The Law Office of Kurt H King

September 20, 2012

Seven Woes In Settling Permanent Total Work Comp Cases in Missouri

Recent thoughts and experiences from the injured employee’s side of Permanent Total Disability claim settlement:

1.  The big stick in the hands of the defense is that the employer/insurer does NOT have to pay a lump sum to settle PTD cases.  A key option the employer/insurer has is to simply pay the weekly amount until the employee dies (with very limited exceptions).  Along with the weekly compensation check, the defense also has to pay future medical along the way.  However, the injured employee can expect the defense to drag their feet and balk before continuing to pay future medical bills.   To resolve disputes over non-payment of future medicals, the employee racks up more attorney fees to hire counsel to sue in a circuit court (not the Division of Workers’ Compensation), and waits months for a hearing/trial date.  Not many PTD employees have any money for court costs and attorneys fees as they are living from week to week on the meager weekly compensation checks running about 2/3 of their former weekly wage.  The defense knows the last thing the employee wants is to never have any money again and to have to fight forever to get their medicals paid.  This puts the employee in such a bind that is is difficult to put real pressure on the defense over the total compensation the employer/insurer face paying over the life expectancy of the employee.  The end result is that the employee is under serious pressure to get as much of a lump sum settlement as the defense will offer and get the hell out of Dodge.  The danger of taking the money and running is that is may well not be enough to pay the future medical expense, especially after the employee catches up the bills and tries to have a life again.  At the other end of the gauntlet sits Medicaid which has the right to refuse to pay for medical expense of a employee who received a work comp settlement that included money for future medical expenses.  After all, why should taxpayers pay medical bills that the injured employee was given settlement money to pay?

2.  While word on the street is that Medicaid lacks the time and staff to check  on smaller lump sum settlements (below $250k, we hear), that is uncertain and the risk remains that Medicaid may refuse to pay for future medical care, forcing the PTD employee to use his/her settlement money (if any remains) to pay health care providers.  And who knows how long the economy will support even present levels of Medicaid.  At some point in the future, Medicaid may not be around, at least not as we now know it.

3.  Medicaid Set-Aside Trusts–To buy out of the obligation to provide the PTD employee with future medical care at its expense, the defense sometimes looks into paying a chunk of money into a Medicaid Set-Aside Trust by which Medicaid agrees to pay the future medical care of the employee.  If Medicaid wants a relatively large funding from the defense, then this option may be rejected.  But sometimes the employer/insurer uses this tool and funds a Trust, leaving Medicaid to pay the future medicals.   Some concerns for the PTD employee from the Trust route are: 1) he/she gets no money for future medical treatment, reducing his settlement; 2) Medicaid may not last or continue to pay for the lifetime of the employee; 3) some doctors do not accept Medicaid, particularly some of the top-notch pain management physicians; 4) the employee’s attorney who fought for the defense to pay future medicals now has to fight again to receive  a contingency fee percentage that the attorney would have received had the future medical compensation been paid in settlement to the employee (example: if future medicals are $100,000 of the settlement, the attorney’s typical work comp 25% fee amounts to $25,000).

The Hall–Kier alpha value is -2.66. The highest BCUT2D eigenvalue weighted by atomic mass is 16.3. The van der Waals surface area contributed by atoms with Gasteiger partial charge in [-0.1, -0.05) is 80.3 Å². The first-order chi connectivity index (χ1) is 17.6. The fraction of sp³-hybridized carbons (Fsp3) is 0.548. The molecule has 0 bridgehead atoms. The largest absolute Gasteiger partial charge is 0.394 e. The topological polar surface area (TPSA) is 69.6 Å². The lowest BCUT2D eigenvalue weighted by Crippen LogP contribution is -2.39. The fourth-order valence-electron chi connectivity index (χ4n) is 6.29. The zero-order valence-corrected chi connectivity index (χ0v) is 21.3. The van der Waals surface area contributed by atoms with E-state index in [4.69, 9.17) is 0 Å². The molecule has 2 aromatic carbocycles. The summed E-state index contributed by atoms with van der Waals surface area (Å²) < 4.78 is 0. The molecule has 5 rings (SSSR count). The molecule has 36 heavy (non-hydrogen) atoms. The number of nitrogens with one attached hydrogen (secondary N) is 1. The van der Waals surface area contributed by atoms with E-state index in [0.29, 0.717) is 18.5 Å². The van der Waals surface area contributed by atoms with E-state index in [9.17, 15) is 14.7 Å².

4.  If the PTD employee decides not to take a lump sum settlement, the alternative is weekly compensation checks for life.  BUT if the employee’s disability improves and he/she can reenter the labor force in a meaningful way, the defense can simply move for orders converting the case to one of Partial Disability, thus ending its legal obligation to pay weekly compensation as long as the injured employee lives.  Put another way, a PTD case stays open for reassessment of the employee’s ability to work a job.

5.  Reaching a lump-sum settlement puts the injured employee in some control of his destiny.  He or she can now pick his doctors and course of treatment although at his/her expense (unless it can be panned off on Medicaid which runs off taxpayer money).  Conversely, NOT accepting a lump sum settlement leaves the employee at the mercy of the defense who picks the doctors it wants to get what may be a less expensive or beneficial treatment plan than what the injured employee wants.  And, if the employee refuses to follow the treatment plan of the defense doctors, then the defense cuts the employee loose to pay for his/her own treatment (the ideal outcome for the defense so beware).

6.  FYI–a typical present value rate in work comp is 4% compounded annually.

7.   The weekly workers compensation checks run about 2/3 of regular pay (up to caps set by law), which leaves many employees so destitute that they jump for any semi-reasonable lump sum settlement–letting the defense off the hook, so to speak.

 

Kurt H. King

Law Office of Kurt H. King, 20 E. Franklin, Liberty, Clay County, Missouri 64068; 816.781.6000

Litigation, Personal Injury, Workers’ Compensation, Other Matters

http://www.kurthking.com

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